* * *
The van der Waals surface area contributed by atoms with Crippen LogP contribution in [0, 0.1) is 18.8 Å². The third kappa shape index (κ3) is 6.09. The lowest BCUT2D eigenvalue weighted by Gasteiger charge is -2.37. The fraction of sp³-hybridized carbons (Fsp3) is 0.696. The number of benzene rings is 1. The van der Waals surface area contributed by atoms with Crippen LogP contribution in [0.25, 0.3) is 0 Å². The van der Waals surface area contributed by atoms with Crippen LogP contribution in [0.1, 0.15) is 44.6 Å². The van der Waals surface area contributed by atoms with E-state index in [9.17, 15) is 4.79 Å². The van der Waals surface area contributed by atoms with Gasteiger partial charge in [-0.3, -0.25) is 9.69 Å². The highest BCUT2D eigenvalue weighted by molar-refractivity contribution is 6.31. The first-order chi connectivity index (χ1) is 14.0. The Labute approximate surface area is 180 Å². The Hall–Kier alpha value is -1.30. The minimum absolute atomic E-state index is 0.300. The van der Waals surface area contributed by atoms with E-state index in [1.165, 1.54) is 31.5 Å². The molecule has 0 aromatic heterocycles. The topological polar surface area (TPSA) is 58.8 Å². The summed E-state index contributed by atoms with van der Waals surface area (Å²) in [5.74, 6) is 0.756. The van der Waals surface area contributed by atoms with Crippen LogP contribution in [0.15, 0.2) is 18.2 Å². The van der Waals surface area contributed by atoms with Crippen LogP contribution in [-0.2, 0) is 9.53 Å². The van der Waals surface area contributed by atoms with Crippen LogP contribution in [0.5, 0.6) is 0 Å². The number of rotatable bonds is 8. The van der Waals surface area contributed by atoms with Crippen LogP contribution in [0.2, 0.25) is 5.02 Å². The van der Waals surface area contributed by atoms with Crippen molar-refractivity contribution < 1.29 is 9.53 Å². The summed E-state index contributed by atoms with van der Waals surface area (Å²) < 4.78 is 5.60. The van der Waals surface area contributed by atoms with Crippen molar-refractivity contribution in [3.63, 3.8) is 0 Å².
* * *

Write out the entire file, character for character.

The van der Waals surface area contributed by atoms with Crippen LogP contribution in [0, 0.1) is 18.8 Å². The third kappa shape index (κ3) is 6.09. The lowest BCUT2D eigenvalue weighted by Gasteiger charge is -2.37. The fraction of sp³-hybridized carbons (Fsp3) is 0.696. The number of benzene rings is 1. The van der Waals surface area contributed by atoms with Crippen LogP contribution in [0.25, 0.3) is 0 Å². The van der Waals surface area contributed by atoms with Crippen LogP contribution in [0.1, 0.15) is 44.6 Å². The van der Waals surface area contributed by atoms with E-state index in [9.17, 15) is 4.79 Å². The van der Waals surface area contributed by atoms with Gasteiger partial charge in [-0.3, -0.25) is 9.69 Å². The highest BCUT2D eigenvalue weighted by molar-refractivity contribution is 6.31. The first-order chi connectivity index (χ1) is 14.0. The Labute approximate surface area is 180 Å². The Hall–Kier alpha value is -1.30. The minimum absolute atomic E-state index is 0.300. The van der Waals surface area contributed by atoms with E-state index in [1.165, 1.54) is 31.5 Å². The molecule has 0 aromatic heterocycles. The topological polar surface area (TPSA) is 58.8 Å². The summed E-state index contributed by atoms with van der Waals surface area (Å²) in [5.74, 6) is 0.756. The van der Waals surface area contributed by atoms with Crippen LogP contribution in [0.15, 0.2) is 18.2 Å². The van der Waals surface area contributed by atoms with Crippen LogP contribution in [-0.2, 0) is 9.53 Å². The van der Waals surface area contributed by atoms with Crippen LogP contribution in [0.5, 0.6) is 0 Å². The number of rotatable bonds is 8. The van der Waals surface area contributed by atoms with Crippen LogP contribution in [0.2, 0.25) is 5.02 Å². The van der Waals surface area contributed by atoms with Crippen molar-refractivity contribution < 1.29 is 9.53 Å². The summed E-state index contributed by atoms with van der Waals surface area (Å²) < 4.78 is 5.60. The van der Waals surface area contributed by atoms with Crippen molar-refractivity contribution in [3.63, 3.8) is 0 Å².